Last Friday I visited the Ibstock brick factory at Laybrook. With 84 staff, it is part of the UK's largest brick maker, Ibstock Brick Limited.
The construction industry has been particularly hard hit over the last two years, so the visit was a timely reminder of just how severe the economic downturn has been.
The number of homes being built is now at its lowest level since 1924. Ibstock Brick Limited has seen production fall by 40 per cent since the start of the recession. The construction industry as a whole expects output to fall by 15 per cent this year. It also believes that it could take until 2021 for output to get back to 2007 levels.
I saw a graph showing that national brick sales started to plummet in the autumn of 2007 - a year before the banking crisis broke, a reminder that the economic mess we're in can't be attributed to this international event alone.
Britain now has the biggest budget deficit in our peacetime history. We are the only G20 economy still in recession, despite Gordon Brown's claims that we would lead the world in coming out of it.
Yesterday's Pre-Budget Report completely failed to set out how we tackle our eye-watering £178 billion deficit. Avoiding the tough decisions on spending now will only mean higher taxes and higher interest rates later.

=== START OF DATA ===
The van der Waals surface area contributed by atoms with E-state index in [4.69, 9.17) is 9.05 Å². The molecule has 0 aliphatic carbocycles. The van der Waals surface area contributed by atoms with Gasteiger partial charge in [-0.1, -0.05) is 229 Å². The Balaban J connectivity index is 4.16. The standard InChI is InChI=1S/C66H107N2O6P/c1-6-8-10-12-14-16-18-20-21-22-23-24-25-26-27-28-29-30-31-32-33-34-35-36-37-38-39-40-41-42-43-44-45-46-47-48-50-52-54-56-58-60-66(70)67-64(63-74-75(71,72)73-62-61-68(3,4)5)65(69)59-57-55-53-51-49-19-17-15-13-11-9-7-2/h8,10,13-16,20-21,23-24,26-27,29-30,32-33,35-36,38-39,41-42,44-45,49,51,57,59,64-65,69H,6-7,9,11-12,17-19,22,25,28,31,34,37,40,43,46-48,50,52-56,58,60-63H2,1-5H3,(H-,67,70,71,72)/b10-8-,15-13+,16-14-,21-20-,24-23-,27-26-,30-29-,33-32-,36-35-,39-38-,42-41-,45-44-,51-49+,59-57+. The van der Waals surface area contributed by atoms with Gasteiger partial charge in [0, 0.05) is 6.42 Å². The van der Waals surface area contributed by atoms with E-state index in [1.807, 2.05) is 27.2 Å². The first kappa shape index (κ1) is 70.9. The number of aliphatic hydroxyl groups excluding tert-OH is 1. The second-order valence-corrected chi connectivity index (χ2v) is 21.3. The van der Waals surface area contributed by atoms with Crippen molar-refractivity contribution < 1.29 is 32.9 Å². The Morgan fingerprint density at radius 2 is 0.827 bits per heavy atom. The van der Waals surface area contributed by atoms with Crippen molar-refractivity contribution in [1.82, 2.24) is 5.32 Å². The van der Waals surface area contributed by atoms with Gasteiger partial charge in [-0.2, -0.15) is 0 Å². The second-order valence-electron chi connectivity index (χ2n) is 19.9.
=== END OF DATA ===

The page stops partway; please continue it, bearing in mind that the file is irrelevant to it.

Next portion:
Incredibly, the Chancellor's proposal to get the economy moving again was to raise National Insurance, a tax on jobs which will hit everyone earning over £20,000 a year.
And his benefit rises transpired to be temporary increases before the election, to be followed by a cut afterwards. That is the kind of cynical politics which people rightly loathe.
I cannot see how the solution to a recession which has been exacerbated by debt is more debt. Local people and businesses know that everyone has to live within their means, and that includes governments. I'm afraid that is a lesson which Gordon Brown still hasn't learnt.